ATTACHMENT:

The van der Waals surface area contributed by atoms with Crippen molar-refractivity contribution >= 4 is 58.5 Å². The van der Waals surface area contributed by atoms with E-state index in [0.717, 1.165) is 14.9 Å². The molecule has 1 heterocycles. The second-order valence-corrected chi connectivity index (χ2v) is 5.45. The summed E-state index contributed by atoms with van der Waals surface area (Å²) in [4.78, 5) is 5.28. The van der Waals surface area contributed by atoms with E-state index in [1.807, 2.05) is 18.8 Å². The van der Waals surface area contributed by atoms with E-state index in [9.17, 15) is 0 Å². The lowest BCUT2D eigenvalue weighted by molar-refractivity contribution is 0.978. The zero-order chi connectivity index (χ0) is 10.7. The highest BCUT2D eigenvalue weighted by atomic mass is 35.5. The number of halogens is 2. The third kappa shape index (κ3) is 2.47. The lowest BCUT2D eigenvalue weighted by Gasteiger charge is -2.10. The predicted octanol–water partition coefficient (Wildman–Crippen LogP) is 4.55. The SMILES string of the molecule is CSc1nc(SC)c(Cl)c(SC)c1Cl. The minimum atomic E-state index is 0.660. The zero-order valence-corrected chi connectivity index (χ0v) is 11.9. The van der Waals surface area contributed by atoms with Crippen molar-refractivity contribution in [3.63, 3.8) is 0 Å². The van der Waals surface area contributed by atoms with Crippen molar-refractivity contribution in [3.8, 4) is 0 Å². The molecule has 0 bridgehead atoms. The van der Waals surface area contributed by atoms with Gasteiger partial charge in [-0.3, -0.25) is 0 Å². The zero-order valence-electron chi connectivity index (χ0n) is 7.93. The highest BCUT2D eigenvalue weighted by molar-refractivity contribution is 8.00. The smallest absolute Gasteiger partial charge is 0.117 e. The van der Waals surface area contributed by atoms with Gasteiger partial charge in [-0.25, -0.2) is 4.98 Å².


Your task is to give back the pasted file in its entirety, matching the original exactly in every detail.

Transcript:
The van der Waals surface area contributed by atoms with Crippen molar-refractivity contribution >= 4 is 58.5 Å². The van der Waals surface area contributed by atoms with E-state index in [0.717, 1.165) is 14.9 Å². The molecule has 1 heterocycles. The second-order valence-corrected chi connectivity index (χ2v) is 5.45. The summed E-state index contributed by atoms with van der Waals surface area (Å²) in [4.78, 5) is 5.28. The van der Waals surface area contributed by atoms with E-state index in [1.807, 2.05) is 18.8 Å². The van der Waals surface area contributed by atoms with E-state index in [9.17, 15) is 0 Å². The lowest BCUT2D eigenvalue weighted by molar-refractivity contribution is 0.978. The zero-order chi connectivity index (χ0) is 10.7. The highest BCUT2D eigenvalue weighted by atomic mass is 35.5. The number of halogens is 2. The third kappa shape index (κ3) is 2.47. The lowest BCUT2D eigenvalue weighted by Gasteiger charge is -2.10. The predicted octanol–water partition coefficient (Wildman–Crippen LogP) is 4.55. The SMILES string of the molecule is CSc1nc(SC)c(Cl)c(SC)c1Cl. The minimum atomic E-state index is 0.660. The zero-order valence-corrected chi connectivity index (χ0v) is 11.9. The van der Waals surface area contributed by atoms with Crippen molar-refractivity contribution in [3.63, 3.8) is 0 Å². The van der Waals surface area contributed by atoms with Crippen molar-refractivity contribution in [3.8, 4) is 0 Å². The molecule has 0 bridgehead atoms. The van der Waals surface area contributed by atoms with Gasteiger partial charge in [-0.3, -0.25) is 0 Å². The zero-order valence-electron chi connectivity index (χ0n) is 7.93. The highest BCUT2D eigenvalue weighted by molar-refractivity contribution is 8.00. The smallest absolute Gasteiger partial charge is 0.117 e. The van der Waals surface area contributed by atoms with Gasteiger partial charge in [-0.25, -0.2) is 4.98 Å².